The Sustainable Development Goals set forth by the World Economic Forum target us to reduce food system waste by 20 million tons by 2030.
Food systems have a high environmental cost — more than 820 million people go hungry every day and many producers struggle to stay afloat. In high-income countries, 35% of the food is thrown out by consumers. Let’s look at South Korea for inspiration on a food waste recycling solution.
South Korea has a big food waste problem, with 130 kg of food waste produced by an average adult every year.
This is large even compared to the 95 – 115 kg of food waste produced by an average European or North American. Why was waste in South Korea so high to begin with? There are multiple factors. In the late 90s, the standard of living in the country rose, leading to more frequent dining out and more single-occupant households. Additionally, in South Korea meals are traditionally served with banchan: side dishes such as kimchi, seasoned soybean sprouts, or radish salad, and more – sometimes up to 20. These side dishes are delicious, but eating them all is a challenge, which leads to a lot left over at the end of the meal.
Dumping food waste in landfills in South Korea was banned in 2005, and starting in 2013 a food waste recycling program was introduced.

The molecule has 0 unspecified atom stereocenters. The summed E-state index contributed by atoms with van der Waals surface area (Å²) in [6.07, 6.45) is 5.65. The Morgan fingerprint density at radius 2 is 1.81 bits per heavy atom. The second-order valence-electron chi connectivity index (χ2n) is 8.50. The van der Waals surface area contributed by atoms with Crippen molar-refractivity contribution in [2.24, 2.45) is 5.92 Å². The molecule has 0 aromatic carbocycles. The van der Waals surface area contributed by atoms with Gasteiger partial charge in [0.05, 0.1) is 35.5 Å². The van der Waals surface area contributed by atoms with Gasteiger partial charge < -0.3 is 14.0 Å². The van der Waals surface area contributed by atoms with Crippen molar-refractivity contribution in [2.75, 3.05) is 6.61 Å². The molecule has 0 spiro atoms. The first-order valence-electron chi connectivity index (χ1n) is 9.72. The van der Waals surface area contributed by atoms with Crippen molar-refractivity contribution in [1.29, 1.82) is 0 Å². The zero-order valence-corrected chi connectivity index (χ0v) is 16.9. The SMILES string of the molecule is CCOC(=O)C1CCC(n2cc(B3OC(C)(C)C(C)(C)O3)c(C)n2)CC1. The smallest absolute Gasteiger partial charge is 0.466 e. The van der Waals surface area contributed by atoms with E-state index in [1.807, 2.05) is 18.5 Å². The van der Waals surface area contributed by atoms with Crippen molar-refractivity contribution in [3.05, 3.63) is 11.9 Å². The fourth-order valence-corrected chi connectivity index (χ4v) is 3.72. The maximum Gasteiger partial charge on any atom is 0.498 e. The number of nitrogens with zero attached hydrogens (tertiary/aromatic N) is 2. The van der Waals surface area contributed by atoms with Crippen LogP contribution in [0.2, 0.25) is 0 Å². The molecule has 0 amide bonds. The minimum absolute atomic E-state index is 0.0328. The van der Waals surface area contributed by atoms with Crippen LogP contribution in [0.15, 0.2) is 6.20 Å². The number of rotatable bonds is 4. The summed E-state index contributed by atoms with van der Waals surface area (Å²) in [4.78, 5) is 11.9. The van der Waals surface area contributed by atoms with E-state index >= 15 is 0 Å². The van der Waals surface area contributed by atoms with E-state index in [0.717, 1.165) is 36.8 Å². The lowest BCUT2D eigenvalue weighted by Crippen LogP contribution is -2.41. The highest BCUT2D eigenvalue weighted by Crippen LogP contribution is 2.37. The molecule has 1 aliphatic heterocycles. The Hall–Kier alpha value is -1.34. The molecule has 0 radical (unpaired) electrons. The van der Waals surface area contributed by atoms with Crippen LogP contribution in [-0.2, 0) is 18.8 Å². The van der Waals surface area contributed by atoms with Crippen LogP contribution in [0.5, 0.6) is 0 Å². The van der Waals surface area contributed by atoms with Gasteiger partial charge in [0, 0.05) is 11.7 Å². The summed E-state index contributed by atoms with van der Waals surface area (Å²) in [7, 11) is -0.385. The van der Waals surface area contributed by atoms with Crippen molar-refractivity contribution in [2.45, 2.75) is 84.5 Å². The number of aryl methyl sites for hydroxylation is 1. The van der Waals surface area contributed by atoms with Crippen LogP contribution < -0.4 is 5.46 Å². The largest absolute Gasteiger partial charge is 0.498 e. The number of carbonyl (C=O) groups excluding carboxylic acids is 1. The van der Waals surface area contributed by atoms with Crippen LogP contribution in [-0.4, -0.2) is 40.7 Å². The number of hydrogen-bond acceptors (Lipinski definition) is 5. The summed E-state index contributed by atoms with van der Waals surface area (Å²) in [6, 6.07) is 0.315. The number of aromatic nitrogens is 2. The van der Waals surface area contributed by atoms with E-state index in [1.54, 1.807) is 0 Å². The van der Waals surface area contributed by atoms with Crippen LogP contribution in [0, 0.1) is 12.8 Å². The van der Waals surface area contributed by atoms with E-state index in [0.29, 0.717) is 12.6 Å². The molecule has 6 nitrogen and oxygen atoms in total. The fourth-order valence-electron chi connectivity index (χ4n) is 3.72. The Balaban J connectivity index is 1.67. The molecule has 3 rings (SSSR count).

Because so much food was going to waste, the South Korean government stepped in to save food from going to landfills, which in turn changed the behavior of South Korean citizens. South Koreans now purchase special biodegradable food waste bags at local supermarkets and convenience stores at a cost of around $6/month.
All food waste scraps are placed into the bags, which are then placed into specially designated collection buckets.
Radio Frequency Identification (RFID)-equipped “smart bins” have been placed around the city of Seoul, into which residents can place their food scraps directly without having to use the special bags. The smart bins charge by weight, encouraging residents to drain their food scraps of liquids before discarding — thus saving the city money on collection fees. Either way, the message is clear — the more you waste, the more you pay.
The rate of food waste recycled has increased from 2% to 95% today in South Korea.
The collected dry food scraps are then turned into fertilizer in urban gardens, or the remaining moisture squeezed out of the bags is turned into bio gasses and oils. And although the system isn’t perfect (South Korea has created more fertilizer than can realistically be used), these changes have caused the rate of food waste recycled to increase from 2% to 95% today and proves how much of a difference small changes can make.
Does your city or town compost? Have you ever tried composting? Let us know about your experiences, or check out our An Easy Guide to Backyard Composting blog to learn more about starting a home composting system, or our OPL Insight, Composting in a City Near You to learn about composting services that do the dirty work for you.